Tesla have produced top quality music for three decades, but for me the experience of hearing that debut album will never be bettered.
Tesla's 'Mechanical Resonance' has just celebrated its thirtieth birthday, the Sacramento band's debut album being unleashed on the world in December 1986. Formed in 1981 by bassist Brian Wheat and guitarist Frank Hannon, originally known as City Kidd, by 1984 the band had recruited drummer Troy Lucketta, guitarist Tommy Skeoch and the unique sounding vocalist Jeff Keith. The band switched names during the recording of the album on the advice of their manager; they were named after Nikola Tesla, the inventor and electrical engineer and the adversary of Thomas Edison, a theme that would develop through the album and heavily influence latter releases. The album was recorded at the Bearsville Studios in New York over the summer of 1986 and produced by acclaimed duo Steve Thompson and Michael Barbiero.
The album was released and Tesla were instantly put in the Hair Metal movement, despite the sound being Hard-edged Rock and the band dressing in "normal" clothes. Tesla had no gimmick just hard hitting, well written Rock songs. Album opener 'EZ Come, EZ Go' makes the hairs on your neck stand to attention with the onslaught of the twin guitar attack and the dynamite riffs, then you pick up on the unusual sound of Keith's vocals; a definite marmite vocalist, but to me so suited to the music. 'Cumin' Atcha Live' starts the next aural battering and you get a full sense of what Tesla stand for; good no nonsense in your face Hard Rock – not a hairspray in sight. The twin guitar sound blows you off your feet as the solid backline pounds away. You start to realise you are listening to something special.
'Getting Better' slows the pace down a little and you get to appreciate the tone of Keith's vocals. The structure of the songs allow the talents of the individuals to shine through and allow the parts to gel to the highest quality. '2 Late 4 Love' begins to pick up the pace before the blinding 'Rock Me To The Top' grabs you from all angles and doesn't release you till the dying strains of Skeoch's guitar fade. The beauty of the album is the subtle pace changes without going into full eighties ballad mode; at this point it is time for a little breather with 'We're No Good Together' before we head straight into the albums peak for me. 'Modern Day Cowboy' is a sonic barrage and, as far as I am concerned, the perfect Tesla song which in a nutshell sums up the power and attitude of the band. The song was a staple of my mix tapes for years. Another highlight is 'Changes' and it's another change of pace, this is a great showcase for Keith's vocal range. The song is a slow burner that gradually builds up and finishes again with the twin guitar attack of Hannon and Skeoch.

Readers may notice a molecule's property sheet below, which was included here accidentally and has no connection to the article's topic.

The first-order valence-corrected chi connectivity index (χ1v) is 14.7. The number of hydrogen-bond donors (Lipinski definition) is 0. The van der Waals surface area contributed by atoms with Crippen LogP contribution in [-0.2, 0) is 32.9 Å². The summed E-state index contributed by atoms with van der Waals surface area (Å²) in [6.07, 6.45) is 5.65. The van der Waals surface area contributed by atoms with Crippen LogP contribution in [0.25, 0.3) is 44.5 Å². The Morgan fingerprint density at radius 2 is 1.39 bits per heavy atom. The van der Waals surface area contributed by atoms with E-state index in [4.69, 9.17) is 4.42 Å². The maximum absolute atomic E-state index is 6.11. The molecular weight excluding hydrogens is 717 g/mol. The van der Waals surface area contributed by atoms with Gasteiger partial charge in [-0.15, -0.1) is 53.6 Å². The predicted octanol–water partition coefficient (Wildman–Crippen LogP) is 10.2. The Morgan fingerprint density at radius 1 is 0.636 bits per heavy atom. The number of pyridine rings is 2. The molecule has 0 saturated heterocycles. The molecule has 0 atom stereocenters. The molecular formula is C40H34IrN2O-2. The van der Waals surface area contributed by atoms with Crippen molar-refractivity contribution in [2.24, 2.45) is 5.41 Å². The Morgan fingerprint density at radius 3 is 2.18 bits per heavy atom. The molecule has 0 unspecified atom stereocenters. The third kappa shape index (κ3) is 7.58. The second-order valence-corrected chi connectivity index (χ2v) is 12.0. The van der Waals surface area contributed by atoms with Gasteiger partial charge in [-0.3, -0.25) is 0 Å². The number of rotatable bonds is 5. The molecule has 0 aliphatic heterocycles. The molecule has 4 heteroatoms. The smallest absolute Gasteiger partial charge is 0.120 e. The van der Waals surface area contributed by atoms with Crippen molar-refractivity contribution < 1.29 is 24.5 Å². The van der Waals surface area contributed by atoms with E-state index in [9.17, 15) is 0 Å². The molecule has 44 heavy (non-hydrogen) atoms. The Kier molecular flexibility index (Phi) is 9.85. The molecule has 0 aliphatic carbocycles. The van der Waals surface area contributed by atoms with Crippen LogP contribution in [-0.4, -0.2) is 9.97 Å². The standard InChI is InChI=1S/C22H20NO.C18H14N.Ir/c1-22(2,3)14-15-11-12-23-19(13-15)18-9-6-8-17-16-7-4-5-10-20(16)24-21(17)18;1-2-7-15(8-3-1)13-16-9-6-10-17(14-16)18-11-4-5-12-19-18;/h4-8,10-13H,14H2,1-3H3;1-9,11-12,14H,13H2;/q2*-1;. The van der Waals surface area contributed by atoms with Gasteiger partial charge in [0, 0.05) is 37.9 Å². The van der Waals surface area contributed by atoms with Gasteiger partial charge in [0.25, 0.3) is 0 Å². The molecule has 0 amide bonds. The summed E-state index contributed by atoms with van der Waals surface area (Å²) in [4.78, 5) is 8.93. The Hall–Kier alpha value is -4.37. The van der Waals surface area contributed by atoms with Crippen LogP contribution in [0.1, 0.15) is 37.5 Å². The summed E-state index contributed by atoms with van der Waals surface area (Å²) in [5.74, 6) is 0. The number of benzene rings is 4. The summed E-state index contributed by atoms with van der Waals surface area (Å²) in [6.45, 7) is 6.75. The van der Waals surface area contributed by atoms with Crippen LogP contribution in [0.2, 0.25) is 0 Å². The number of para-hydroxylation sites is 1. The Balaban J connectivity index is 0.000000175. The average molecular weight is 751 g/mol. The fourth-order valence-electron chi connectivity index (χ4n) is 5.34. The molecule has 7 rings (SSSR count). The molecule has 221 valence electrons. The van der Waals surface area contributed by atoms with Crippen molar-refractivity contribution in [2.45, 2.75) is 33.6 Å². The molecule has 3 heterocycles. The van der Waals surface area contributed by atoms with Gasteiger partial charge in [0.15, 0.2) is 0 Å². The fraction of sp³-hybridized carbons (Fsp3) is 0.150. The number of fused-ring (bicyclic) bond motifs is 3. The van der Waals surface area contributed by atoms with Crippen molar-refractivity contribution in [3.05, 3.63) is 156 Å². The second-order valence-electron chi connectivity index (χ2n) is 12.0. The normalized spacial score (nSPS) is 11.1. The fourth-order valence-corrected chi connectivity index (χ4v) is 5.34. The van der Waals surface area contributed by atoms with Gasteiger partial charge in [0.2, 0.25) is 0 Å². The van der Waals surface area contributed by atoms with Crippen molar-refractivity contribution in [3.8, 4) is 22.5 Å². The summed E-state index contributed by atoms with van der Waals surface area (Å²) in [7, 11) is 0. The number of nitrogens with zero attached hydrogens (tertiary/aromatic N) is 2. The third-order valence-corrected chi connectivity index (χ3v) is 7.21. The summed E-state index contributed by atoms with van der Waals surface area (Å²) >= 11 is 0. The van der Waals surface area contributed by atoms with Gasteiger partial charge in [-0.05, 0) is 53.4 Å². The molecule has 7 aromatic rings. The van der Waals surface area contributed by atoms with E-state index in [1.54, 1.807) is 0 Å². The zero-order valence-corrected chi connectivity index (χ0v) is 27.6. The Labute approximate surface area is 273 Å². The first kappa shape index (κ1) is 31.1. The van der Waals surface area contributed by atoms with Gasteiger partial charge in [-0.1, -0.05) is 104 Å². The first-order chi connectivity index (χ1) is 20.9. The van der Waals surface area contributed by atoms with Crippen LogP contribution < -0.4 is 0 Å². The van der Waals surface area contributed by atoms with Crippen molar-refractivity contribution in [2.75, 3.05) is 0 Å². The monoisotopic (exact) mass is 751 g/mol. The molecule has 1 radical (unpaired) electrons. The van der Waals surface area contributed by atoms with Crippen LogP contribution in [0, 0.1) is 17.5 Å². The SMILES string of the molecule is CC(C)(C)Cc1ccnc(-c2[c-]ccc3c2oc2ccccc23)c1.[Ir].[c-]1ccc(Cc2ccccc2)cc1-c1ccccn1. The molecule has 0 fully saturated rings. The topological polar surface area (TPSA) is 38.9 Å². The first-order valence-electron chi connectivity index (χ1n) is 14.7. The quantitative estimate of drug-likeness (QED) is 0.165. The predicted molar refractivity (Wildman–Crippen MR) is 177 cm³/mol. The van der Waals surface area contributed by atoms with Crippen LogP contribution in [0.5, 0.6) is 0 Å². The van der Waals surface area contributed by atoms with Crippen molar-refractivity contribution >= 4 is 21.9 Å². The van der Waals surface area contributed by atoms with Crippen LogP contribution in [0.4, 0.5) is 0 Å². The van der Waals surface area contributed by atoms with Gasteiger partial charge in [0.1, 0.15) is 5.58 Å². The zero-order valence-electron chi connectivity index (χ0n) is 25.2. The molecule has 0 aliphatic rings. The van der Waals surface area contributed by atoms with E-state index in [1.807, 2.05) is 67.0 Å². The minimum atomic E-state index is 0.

'Little Suzi' is the only non Tesla song on the album, being that it is a cover of the British band Ph.D (Jim Diamond, Simon Phillips and Tony Hymas – in case you were wondering). The song was actually a minor hit for the band, breaking in to the Billboard Top 100. The bombastic up-tempo 'Love Me' and 'Cover Queen' start to bring the album to its climax with no let-up in pace, before another Tesla classic, the sultry and haunting 'Before My Eyes'. It's a beautiful song that shouldn't work with Keith's voice but boy does it. This drifts off and leaves you with the only option possible, play it again. A fantastic collection of songs written by the band and played to the highest degree. An all-time favourite "go to" album that never fails to inspire and lift spirits. Debut albums should not be this good. Is it Tesla's masterpiece? To some maybe, to me the perfect stepping stone to allow the band to continue and flourish with their own unique sound – phenomenal.
On the back of 'Mechanical Resonance', the band picked up some major support slots opening for the likes of Def Leppard on the 'Hysteria' tour; this gave the band worldwide exposure including a successful slot on the European tour. This was my first exposure to the band and I was fortunate enough to meet them at the Manchester Apollo show. Other tours with Alice Cooper and Poison were successful leading to the album being certified platinum. This release paved the way for the stellar 'The Great Radio Controversy', a record that cracked the Billboard Top 20 and produced the hit single 'Love Song'. The band performed a sensational version of 'Love Song' acoustically at the Bay Area Music Awards (BAMIES) which formed the basis of the club tour that resulted in 'Five Man Acoustical Jam' release, which became the forerunner for the popular MTV Unplugged series; I was fortunate to catch the show at the Astoria, London in 1991 and it is one that has lived long in the memory.
Despite a few ups and downs, the band are still largely together with just Skeoch missing from the original line-up, and regularly releasing albums of high quality Hard Rock as well as a couple of cover records and a full acoustic album. Last year the band celebrated the thirtieth anniversary with a live recording of the whole album. Tesla have produced top quality music for three decades, but for me the experience of hearing that debut album will never be bettered; musically they have surpassed the album but for me that moment in time has never stopped sounding fresh. Now if only Mr Tesla would invent a time machine...